Friday, September 14, 2012

Cyanotype-Photogram Fun

As part of my job, I occasionally work with students by doing demonstrations, giving small lectures or (usually) just sitting in for a professor. Today I filled in for Professor Gootee by leading her first year seminar group in creating cyanotype photograms.

Photograms are sort of like a photograph created without the use of a camera. In the simplest terms, it is when we take a piece of light sensitive paper, place an object upon it, expose it to light, and then develop it as you would any piece of photographic paper.

We began by watching a short video about Floris Neususs (found here), an artist who creates photograms by placing light sensitive paper into environments and letting the natural light and shadows create the image.

They each then received a piece of pre-coated cyanotype paper and were told to make an image using his process.

For those unfamiliar with cyanotype, it is a type of photographic printing pioneered in the mid-1800s. It is a fairly simple mix of chemicals that are applied to a paper (or other surface capable of surviving a wash-bath) and then allowed to dry. Exposure occurs with UV light (in our case, the sun!). The result is a a blue-cyan monochromatic image, where the process the derives its name.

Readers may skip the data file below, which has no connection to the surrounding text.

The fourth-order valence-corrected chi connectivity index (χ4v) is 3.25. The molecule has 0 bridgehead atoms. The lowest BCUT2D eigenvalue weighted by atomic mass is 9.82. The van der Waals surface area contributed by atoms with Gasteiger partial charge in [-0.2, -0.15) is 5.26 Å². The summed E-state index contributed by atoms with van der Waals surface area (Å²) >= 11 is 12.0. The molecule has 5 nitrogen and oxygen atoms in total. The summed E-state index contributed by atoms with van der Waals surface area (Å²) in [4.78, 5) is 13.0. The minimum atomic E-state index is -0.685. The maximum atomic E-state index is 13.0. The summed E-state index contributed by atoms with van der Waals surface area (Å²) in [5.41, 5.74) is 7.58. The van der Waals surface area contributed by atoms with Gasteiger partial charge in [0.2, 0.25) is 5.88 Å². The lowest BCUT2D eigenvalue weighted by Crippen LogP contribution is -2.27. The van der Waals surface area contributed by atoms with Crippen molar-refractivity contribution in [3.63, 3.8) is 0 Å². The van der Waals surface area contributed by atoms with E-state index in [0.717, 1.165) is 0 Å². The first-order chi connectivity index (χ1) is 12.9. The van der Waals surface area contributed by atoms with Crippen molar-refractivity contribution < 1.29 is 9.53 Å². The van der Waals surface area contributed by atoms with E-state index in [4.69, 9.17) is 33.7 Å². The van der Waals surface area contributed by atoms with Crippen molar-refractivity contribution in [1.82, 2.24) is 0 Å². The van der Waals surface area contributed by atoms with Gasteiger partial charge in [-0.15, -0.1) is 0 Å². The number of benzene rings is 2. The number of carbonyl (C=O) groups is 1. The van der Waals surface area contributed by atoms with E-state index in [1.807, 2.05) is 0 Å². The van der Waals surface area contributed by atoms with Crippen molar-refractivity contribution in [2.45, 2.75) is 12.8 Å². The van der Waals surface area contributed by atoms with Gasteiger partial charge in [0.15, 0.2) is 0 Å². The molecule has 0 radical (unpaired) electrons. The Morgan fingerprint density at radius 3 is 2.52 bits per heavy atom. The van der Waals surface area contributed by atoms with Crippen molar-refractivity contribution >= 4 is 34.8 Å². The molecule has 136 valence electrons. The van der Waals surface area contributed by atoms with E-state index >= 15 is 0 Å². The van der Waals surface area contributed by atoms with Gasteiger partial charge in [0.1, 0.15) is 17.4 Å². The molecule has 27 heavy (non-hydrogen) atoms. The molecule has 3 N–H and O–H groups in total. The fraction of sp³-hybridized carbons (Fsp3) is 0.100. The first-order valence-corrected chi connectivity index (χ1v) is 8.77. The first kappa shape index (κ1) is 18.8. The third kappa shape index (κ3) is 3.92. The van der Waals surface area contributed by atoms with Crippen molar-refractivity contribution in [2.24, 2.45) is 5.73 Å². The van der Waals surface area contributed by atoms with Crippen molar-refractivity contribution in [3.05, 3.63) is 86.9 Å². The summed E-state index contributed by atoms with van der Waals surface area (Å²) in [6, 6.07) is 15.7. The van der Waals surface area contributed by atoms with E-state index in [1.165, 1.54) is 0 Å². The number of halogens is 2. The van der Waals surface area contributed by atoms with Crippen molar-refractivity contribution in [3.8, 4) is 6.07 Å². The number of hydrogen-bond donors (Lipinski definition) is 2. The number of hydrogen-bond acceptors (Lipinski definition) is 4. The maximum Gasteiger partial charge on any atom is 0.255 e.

After making an exposure on the paper (their choice of one long 15 minute exposure or 3 separate 5 minute exposures) they brought the cyanotypes in to the wash-bath (just water) and let them wash for 5 minutes.

Afterwards, they did a second, shorter bath in smaller batches to remove any left-over inactivated chemicals.

After removing them from the bath, the photographs were gently pat dry with paper towels (already sitting in neat little pre-torn stacks, thanks to Professor Gootee).

... Then left to dry.

Not picture of any of these; Professor Lippillo. How did you escape me?

Cyanotypes are actually a really simple, fun process to experiment with. The kits are fairly inexpensive (20-40$) and come in a variety of flavors from DIY chemical kits that you mix yourself, to packets of paper that are already treated with the necessary chemicals (only need to expose!).

To make a more traditional print you only need a negative transparency of an image (or a drawing or design). Many printers, even budget models, can print transparencies. If this seems too much hassle, any basic print shop should be able to do it for you. Once you have a transparency, place it over the treated paper (& under a piece of glass for a clear, crisper image) and in the sun to expose it. No extra chemicals are required during the bath phase, though certain things can be added to increase contrast or add effects.

1 comment:

  1. Steven, you should be a professor. Seriously! This was educational! I had no idea this existed. Very cool.